Digital Broadcasting Market in India 2015

Report Summary

The report highlights the analysis of the drivers and explains the factors for growth of the industry. Emerging middle class and rising disposable income, Increase in television and radio penetration, complete digitization of TV services and Increase in sale of LCD and LED TVs, are the key drivers of this market. Rise in disposable income of the working class coupled by the new digital wave will overlook the price factor of most forms of digital broadcasting media vis-?-vis analogue cable. Rapid evolution of new technologies such as High Definition (HD), STBs (Set Top Boxes) with inbuilt recorders and delivery platforms, create further opportunities for innovation and growth. Government of India has passed a bill aiming at complete digitization of the cable industry by Dec 31, 2014. Upgrade to LCD (Liquid Crystal Display) TVs has shifted viewership trend to DTH/digital broadcast

There are various challenges too that the Digital Broadcasting Market faces, High costs involved in digital conversion, Shortage of set top boxes are the major challenges faced by the auto ancillary industry. Costs in digital conversion primarily centres on costs of providing duplicate transmission equipment and distribution infrastructure. Digitization process entails internal costs to broadcasters for upgrading their program creation and presentation; High costs involved in digital broadcasting mechanism poses as a challenge that the sector needs to overcome. As the nation gears up for a switch from analogue to digital transmission, set top boxes are required to continue watching cable television. Operators are facing a crunch in the supply of set-top boxes for the entire population base in India. Further India is going digital at the same time as other nations including Brazil, Russia, China and South Korea, which is making the situation bleak in terms of meeting demands of set top boxes.

The Telecom Regulatory Authority of India (TRAI) has proposed a 50% reduction in the airtime of television advertisements which will eventually result in halving the amount of ad inventory and render a better viewership experience. The government has liberalized the broadcast sector ahead of India's shift to digital carriage of television channels, raising foreign direct investment (FDI) ceiling to 74 % in direct-to home (DTH) and multi-system operators (MSOs0029.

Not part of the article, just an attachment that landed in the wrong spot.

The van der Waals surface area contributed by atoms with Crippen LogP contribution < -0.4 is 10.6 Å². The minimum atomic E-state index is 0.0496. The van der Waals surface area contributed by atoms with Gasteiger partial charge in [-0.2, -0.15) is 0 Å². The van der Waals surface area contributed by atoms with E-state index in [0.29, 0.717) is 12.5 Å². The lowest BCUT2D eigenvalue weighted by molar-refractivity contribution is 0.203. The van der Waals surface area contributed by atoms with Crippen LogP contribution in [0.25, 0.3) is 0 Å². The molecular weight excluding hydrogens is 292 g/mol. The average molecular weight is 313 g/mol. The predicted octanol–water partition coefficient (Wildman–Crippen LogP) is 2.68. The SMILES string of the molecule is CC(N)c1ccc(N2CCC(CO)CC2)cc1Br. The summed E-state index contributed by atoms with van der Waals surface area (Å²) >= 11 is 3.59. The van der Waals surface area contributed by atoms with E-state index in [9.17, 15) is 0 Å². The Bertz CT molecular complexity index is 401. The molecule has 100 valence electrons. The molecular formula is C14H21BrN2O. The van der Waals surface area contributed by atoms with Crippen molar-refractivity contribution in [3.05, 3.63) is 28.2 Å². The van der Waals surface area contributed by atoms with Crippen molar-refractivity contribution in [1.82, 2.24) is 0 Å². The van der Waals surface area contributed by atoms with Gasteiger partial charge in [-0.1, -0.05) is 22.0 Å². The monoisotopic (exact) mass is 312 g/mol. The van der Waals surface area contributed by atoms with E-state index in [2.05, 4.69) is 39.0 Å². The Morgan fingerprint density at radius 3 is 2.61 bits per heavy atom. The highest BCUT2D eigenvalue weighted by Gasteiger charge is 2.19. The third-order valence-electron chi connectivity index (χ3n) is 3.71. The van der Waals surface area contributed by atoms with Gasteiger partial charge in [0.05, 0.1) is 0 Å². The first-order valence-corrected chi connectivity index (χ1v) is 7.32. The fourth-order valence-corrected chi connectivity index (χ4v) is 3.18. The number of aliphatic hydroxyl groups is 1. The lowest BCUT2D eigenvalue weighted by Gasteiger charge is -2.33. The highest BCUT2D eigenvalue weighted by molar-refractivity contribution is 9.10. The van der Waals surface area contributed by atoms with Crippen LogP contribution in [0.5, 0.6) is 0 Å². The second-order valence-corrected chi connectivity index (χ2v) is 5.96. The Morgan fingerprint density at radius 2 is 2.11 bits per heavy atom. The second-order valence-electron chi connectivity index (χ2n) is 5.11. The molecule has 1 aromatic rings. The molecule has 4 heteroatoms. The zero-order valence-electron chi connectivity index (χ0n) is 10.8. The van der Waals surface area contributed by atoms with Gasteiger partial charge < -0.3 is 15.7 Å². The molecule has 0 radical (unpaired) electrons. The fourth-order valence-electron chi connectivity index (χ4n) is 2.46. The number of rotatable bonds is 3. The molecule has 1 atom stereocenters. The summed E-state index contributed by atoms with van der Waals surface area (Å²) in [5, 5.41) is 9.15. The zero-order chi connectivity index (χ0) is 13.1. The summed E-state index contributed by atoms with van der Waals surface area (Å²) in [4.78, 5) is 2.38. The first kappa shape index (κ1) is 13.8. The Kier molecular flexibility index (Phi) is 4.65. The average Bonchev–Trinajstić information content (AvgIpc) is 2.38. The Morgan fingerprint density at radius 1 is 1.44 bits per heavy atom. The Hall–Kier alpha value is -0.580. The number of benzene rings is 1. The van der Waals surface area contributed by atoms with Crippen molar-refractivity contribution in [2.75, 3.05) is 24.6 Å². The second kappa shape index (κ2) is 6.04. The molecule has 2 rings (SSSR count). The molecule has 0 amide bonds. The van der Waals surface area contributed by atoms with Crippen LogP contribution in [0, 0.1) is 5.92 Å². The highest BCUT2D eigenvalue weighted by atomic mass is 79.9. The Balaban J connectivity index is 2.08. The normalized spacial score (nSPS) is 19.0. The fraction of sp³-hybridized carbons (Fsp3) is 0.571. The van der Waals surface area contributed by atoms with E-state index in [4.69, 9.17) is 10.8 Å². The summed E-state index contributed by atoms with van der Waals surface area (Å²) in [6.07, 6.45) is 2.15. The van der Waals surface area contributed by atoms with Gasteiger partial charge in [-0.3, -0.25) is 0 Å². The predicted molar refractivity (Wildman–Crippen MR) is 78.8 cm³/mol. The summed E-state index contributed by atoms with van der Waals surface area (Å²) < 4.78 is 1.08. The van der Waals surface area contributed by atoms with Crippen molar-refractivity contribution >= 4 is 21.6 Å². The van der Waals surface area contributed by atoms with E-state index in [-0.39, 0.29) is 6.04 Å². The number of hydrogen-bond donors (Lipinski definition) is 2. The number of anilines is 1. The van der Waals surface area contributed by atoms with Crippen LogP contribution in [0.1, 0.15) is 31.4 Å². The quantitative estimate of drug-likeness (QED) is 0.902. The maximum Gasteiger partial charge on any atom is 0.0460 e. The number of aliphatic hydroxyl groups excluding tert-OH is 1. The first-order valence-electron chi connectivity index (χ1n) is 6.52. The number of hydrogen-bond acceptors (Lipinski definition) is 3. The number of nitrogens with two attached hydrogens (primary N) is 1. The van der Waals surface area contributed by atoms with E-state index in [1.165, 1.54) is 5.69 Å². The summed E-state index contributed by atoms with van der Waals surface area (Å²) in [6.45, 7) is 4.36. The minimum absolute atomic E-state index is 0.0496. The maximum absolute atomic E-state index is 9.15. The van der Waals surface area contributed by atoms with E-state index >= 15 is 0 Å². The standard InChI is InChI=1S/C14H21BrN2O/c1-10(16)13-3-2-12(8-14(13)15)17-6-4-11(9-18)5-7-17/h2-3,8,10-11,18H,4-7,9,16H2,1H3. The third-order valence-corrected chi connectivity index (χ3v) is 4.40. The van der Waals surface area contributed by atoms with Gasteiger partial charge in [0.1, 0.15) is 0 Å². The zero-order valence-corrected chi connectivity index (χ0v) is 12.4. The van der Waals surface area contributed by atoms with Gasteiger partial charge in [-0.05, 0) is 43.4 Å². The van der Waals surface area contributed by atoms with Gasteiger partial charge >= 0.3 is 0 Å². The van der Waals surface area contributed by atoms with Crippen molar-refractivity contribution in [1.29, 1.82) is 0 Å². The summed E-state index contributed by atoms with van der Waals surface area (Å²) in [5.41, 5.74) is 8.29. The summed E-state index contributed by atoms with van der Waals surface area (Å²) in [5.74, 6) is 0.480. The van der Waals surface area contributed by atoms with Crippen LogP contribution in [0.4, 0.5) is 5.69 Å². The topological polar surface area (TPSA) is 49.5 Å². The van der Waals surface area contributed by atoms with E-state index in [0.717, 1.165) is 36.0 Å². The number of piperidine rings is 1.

Table of content

Table of Contents
Slide 1: Executive Summary

Slide 2: Digital Broadcasting Sector in India - Introduction

Macro Economic Indicators
Slide 3: GDP at Factor Cost: Quarterly (2011-12 - 2014-15), Inflation Rate: Monthly (Jul-Dec 2013)
Slide 4: Gross Fiscal Deficit: Monthly (Feb 2013 - Jul 2013), Exchange Rate: Half Yearly (Apr 2014- Sep 2014)
Slide 5: Lending Rate: Annual (2011-12 - 2014-15), Trade Balance: Annual (2010-11 - 2013-14), FDI Annual (2009-10 - 2012-13)

Market Overview 
Slide 6: Digital Broadcasting Market - Global
Slide 7: Digital Broadcasting Market - India
Slide 8-9: Value Chain Analysis
Slide 10: Digital Broadcasting - Platforms
Slide 11: Digital Cable TV
Slide 12: Digital MMDS Terrestrial TV Broadcasting System
Slide 13-14: Direct To Home (DTH)
Slide 15-16: IPTV
Slide 17-18: Mobile TV
Slide 19-20: Digital Radio
Slide 21: Digital TV Broadcasting - Spectrum

Drivers & Challenges 
Slide 22: Summary 
Slide 23-26: Drivers
Slide 27-28: Challenges

Government Participation
Slide 29: Summary
Slide 30-32: Government Participation

Slide 33: Summary
Slide 34-39: Key Trends

Competitive Landscape
Slide 40: Market Competition - Porter's Five Forces Analysis
Slide 41: Public Trading Comparables (2014)
Slide 42-44: Competitive Benchmarking
Slide 45-78: Major Public Players
Slide 79-88: Major Private Players

Strategic Recommendation
Slide 89: Strategic Recommendations 

Slide 90: Key Ratios Description
Slide 91: Sources of Information